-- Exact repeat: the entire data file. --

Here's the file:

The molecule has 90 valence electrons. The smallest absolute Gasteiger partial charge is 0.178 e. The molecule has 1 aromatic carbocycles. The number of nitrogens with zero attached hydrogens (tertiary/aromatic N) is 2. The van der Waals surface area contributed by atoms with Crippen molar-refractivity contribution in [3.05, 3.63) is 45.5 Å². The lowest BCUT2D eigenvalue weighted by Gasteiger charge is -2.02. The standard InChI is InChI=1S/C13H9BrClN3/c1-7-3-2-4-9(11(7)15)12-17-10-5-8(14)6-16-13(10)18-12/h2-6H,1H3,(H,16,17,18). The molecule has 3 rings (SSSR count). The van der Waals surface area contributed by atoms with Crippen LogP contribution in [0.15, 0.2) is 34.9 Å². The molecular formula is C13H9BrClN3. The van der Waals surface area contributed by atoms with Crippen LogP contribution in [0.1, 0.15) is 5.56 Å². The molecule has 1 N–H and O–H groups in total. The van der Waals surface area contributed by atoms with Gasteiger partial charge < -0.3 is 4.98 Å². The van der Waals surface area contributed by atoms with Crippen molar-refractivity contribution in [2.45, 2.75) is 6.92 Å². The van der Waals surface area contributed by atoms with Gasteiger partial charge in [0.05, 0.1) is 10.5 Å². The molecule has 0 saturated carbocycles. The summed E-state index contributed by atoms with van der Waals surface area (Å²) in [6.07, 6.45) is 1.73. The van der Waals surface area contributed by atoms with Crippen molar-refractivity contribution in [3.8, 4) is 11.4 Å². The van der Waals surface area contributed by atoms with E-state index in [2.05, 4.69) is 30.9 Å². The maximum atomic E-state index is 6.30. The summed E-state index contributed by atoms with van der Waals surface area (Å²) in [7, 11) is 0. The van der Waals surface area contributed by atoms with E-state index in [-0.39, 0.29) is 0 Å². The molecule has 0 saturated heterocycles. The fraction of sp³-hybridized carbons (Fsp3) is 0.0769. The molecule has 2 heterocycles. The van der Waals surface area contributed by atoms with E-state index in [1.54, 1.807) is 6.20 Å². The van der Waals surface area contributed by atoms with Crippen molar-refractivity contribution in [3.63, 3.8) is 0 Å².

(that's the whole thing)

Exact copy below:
The molecule has 90 valence electrons. The smallest absolute Gasteiger partial charge is 0.178 e. The molecule has 1 aromatic carbocycles. The number of nitrogens with zero attached hydrogens (tertiary/aromatic N) is 2. The van der Waals surface area contributed by atoms with Crippen molar-refractivity contribution in [3.05, 3.63) is 45.5 Å². The lowest BCUT2D eigenvalue weighted by Gasteiger charge is -2.02. The standard InChI is InChI=1S/C13H9BrClN3/c1-7-3-2-4-9(11(7)15)12-17-10-5-8(14)6-16-13(10)18-12/h2-6H,1H3,(H,16,17,18). The molecule has 3 rings (SSSR count). The van der Waals surface area contributed by atoms with Crippen LogP contribution in [0.15, 0.2) is 34.9 Å². The molecular formula is C13H9BrClN3. The van der Waals surface area contributed by atoms with Crippen LogP contribution in [0.1, 0.15) is 5.56 Å². The molecule has 1 N–H and O–H groups in total. The van der Waals surface area contributed by atoms with Gasteiger partial charge < -0.3 is 4.98 Å². The van der Waals surface area contributed by atoms with Crippen molar-refractivity contribution in [2.45, 2.75) is 6.92 Å². The van der Waals surface area contributed by atoms with Gasteiger partial charge in [0.05, 0.1) is 10.5 Å². The molecule has 0 saturated carbocycles. The summed E-state index contributed by atoms with van der Waals surface area (Å²) in [6.07, 6.45) is 1.73. The van der Waals surface area contributed by atoms with Crippen molar-refractivity contribution in [3.8, 4) is 11.4 Å². The van der Waals surface area contributed by atoms with E-state index in [2.05, 4.69) is 30.9 Å². The maximum atomic E-state index is 6.30. The summed E-state index contributed by atoms with van der Waals surface area (Å²) in [7, 11) is 0. The van der Waals surface area contributed by atoms with E-state index in [-0.39, 0.29) is 0 Å². The molecule has 0 saturated heterocycles. The fraction of sp³-hybridized carbons (Fsp3) is 0.0769. The molecule has 2 heterocycles. The van der Waals surface area contributed by atoms with E-state index in [1.54, 1.807) is 6.20 Å². The van der Waals surface area contributed by atoms with Crippen molar-refractivity contribution in [3.63, 3.8) is 0 Å².